LAST month a report by the Local Data Company highlighted the loss of dozens of multiple retailers in the North-East - some 216 stores having closed last year.

Darlington had the highest net reduction of any area in the North-East in terms of closures versus openings. So news that Marks and Spencer, in Northgate, is planned for closure will come as a blow to the town’s retail sector, as it will in Stockton, which could also lose its high street presence.

It all appears to be part of M&S’s efforts to reposition itself for the new retail world, moving a third of its sales online and planning to have fewer, larger clothing and homeware stores in better locations.

Retail consultant Graham Soult, who describes himself as a ‘North-East Mary Portas’, says in their present guises the stores will be missed in both towns.

“It is still one of those iconic brands and it will be seen as quite a blow that M&S is choosing to leave some of these places. Town centre managers and local councils may wonder on occasions what more they can do to try and keep these big names.

“If you also look at what has replaced M&S stores where they have disappeared in the North-East in recent years, the one in Hartlepool became H&M, the one in Redcar as far as I am aware is still empty and the one in Bishop Auckland became Poundworld. Clearly losing M&S and getting Poundworld isn’t fantastic. Sometimes it is very hard to think who can take and would want these spaces.”

Mr Soult warned of the knock-on effect that a number of closures geographically clustered together can have. In the case of M&S in Darlington town centre, the neighbouring BHS has yet to be occupied since its closure while over the road the space left by the former McDonalds has also remained empty.

“If you have too many empty units in one area it can lead to blight and it is true that people will walk so far and if they see a stretch of nothing then that is perceived to be the end of the street, even if there are good things beyond it,” he says.

“It is important therefore for councils to try and do what they can with vacant shops. If you can mitigate the impact of a shop being empty that is a positive thing for the ones around it.”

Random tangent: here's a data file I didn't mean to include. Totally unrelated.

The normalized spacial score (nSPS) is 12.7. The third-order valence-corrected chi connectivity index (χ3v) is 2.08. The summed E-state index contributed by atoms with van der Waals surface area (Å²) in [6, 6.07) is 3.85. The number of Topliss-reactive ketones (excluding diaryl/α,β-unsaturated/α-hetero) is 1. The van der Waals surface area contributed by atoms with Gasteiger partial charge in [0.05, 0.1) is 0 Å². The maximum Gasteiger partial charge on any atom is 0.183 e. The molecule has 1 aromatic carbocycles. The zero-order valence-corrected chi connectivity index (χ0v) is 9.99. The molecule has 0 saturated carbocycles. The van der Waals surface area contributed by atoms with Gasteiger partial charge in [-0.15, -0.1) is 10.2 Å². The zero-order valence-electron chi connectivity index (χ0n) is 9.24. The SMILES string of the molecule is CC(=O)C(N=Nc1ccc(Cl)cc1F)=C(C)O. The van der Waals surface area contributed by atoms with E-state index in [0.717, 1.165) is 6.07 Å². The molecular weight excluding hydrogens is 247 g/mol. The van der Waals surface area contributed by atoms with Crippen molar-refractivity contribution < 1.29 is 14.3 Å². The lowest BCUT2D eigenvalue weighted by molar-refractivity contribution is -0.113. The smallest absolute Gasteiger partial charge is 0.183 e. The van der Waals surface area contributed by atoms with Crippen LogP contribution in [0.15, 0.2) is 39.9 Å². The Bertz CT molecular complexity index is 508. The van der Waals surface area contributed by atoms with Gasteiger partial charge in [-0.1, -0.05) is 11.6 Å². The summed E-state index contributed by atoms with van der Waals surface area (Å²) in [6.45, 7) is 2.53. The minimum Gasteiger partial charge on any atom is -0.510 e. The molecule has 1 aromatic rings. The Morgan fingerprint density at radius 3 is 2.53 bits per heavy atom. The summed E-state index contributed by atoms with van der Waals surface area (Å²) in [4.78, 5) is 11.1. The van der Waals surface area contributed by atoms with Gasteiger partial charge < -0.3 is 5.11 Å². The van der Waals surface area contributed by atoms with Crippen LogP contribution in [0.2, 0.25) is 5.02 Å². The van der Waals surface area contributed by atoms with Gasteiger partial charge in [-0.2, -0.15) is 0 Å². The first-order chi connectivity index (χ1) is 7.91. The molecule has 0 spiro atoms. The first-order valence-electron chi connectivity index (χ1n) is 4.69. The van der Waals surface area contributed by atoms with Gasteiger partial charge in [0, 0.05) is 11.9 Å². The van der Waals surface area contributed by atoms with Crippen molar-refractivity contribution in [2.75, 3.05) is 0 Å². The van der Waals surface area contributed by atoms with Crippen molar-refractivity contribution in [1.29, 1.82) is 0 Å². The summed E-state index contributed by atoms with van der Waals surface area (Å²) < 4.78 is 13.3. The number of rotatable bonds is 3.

Mr Soult admits he isn’t a fan of M&S’s move to big out of town stores and describes a number of its newer outlets as “big soulless boxes”.

Big soulless boxes or not, the chain, whose humble beginnings can be traced back to a stall on Leeds Market, is plainly only reacting to consumer trends.

KENNY McKay, head of restructuring for KPMG in Yorkshire and the North-East, says the recent raft of retail closure announcements are all to do with the way people are changing their shopping habits.

“Retail volumes are still holding up, but we are choosing to shop in different ways.” he says.

“The result is that you get winners and losers.

“The losers are the retailers who lose their commercial positioning with shoppers, they may be struggling to define what it is they stand for and why people would want to shop with them.

“Online will continue to grow and with the national chains they will start to have a smaller physical footprint. The other thing is – and we can already see this – is a consolidation into prime real estate, whether in-town or out-of-town.

“I think what we will also see in the future retail model is more collaboration between retailers, such as sharing a store footprint or collaborating on online platforms, which you can see already with Amazon.

“People are also beginning to share logistics networks to distribute and fulfil orders.”

Locally speaking, Darlington Liberal Democrat Councillor Anne-Marie Curry, hasn’t given up on its town centre M&S just yet.

“I have already had residents asking what they can do to persuade the company to change its mind about closing the store in the town centre, this is something that we have got to fight against,” she says.

“We need people to start using the shop, but we also need to look at ways of getting more shoppers coming into Darlington town centre.

“I’m going to be calling on the council to change the way that it operates its parking charges and to revisit the decision to start charging for blue badge users to park in the town centre.”

Time will tell, but she may be just swimming against a growing tide that shows no signs of stopping.